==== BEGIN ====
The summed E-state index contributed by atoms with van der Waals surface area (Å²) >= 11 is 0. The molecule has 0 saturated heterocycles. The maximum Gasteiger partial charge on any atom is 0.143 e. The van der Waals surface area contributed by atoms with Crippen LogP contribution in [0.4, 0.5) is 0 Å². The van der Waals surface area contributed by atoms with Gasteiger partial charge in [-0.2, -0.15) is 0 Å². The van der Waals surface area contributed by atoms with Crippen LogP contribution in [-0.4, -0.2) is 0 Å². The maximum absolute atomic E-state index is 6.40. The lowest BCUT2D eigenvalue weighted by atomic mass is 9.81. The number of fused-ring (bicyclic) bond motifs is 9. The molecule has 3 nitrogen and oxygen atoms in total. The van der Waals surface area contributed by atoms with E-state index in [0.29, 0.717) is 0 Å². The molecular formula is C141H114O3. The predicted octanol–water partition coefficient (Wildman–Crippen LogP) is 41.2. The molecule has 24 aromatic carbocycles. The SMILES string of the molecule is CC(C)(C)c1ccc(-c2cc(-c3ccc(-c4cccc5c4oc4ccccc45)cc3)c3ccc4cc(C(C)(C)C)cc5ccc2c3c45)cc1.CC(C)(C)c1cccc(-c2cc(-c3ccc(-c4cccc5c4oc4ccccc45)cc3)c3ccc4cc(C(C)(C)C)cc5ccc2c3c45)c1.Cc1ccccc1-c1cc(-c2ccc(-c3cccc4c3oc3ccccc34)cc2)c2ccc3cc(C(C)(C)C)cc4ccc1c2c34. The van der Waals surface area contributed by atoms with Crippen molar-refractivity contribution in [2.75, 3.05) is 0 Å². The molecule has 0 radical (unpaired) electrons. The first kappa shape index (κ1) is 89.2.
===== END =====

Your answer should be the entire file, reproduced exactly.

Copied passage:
The summed E-state index contributed by atoms with van der Waals surface area (Å²) >= 11 is 0. The molecule has 0 saturated heterocycles. The maximum Gasteiger partial charge on any atom is 0.143 e. The van der Waals surface area contributed by atoms with Crippen LogP contribution in [0.4, 0.5) is 0 Å². The van der Waals surface area contributed by atoms with Gasteiger partial charge in [-0.2, -0.15) is 0 Å². The van der Waals surface area contributed by atoms with Crippen LogP contribution in [-0.4, -0.2) is 0 Å². The maximum absolute atomic E-state index is 6.40. The lowest BCUT2D eigenvalue weighted by atomic mass is 9.81. The number of fused-ring (bicyclic) bond motifs is 9. The molecule has 3 nitrogen and oxygen atoms in total. The van der Waals surface area contributed by atoms with E-state index in [0.29, 0.717) is 0 Å². The molecular formula is C141H114O3. The predicted octanol–water partition coefficient (Wildman–Crippen LogP) is 41.2. The molecule has 24 aromatic carbocycles. The SMILES string of the molecule is CC(C)(C)c1ccc(-c2cc(-c3ccc(-c4cccc5c4oc4ccccc45)cc3)c3ccc4cc(C(C)(C)C)cc5ccc2c3c45)cc1.CC(C)(C)c1cccc(-c2cc(-c3ccc(-c4cccc5c4oc4ccccc45)cc3)c3ccc4cc(C(C)(C)C)cc5ccc2c3c45)c1.Cc1ccccc1-c1cc(-c2ccc(-c3cccc4c3oc3ccccc34)cc2)c2ccc3cc(C(C)(C)C)cc4ccc1c2c34. The van der Waals surface area contributed by atoms with Crippen molar-refractivity contribution in [2.75, 3.05) is 0 Å². The molecule has 0 radical (unpaired) electrons. The first kappa shape index (κ1) is 89.2.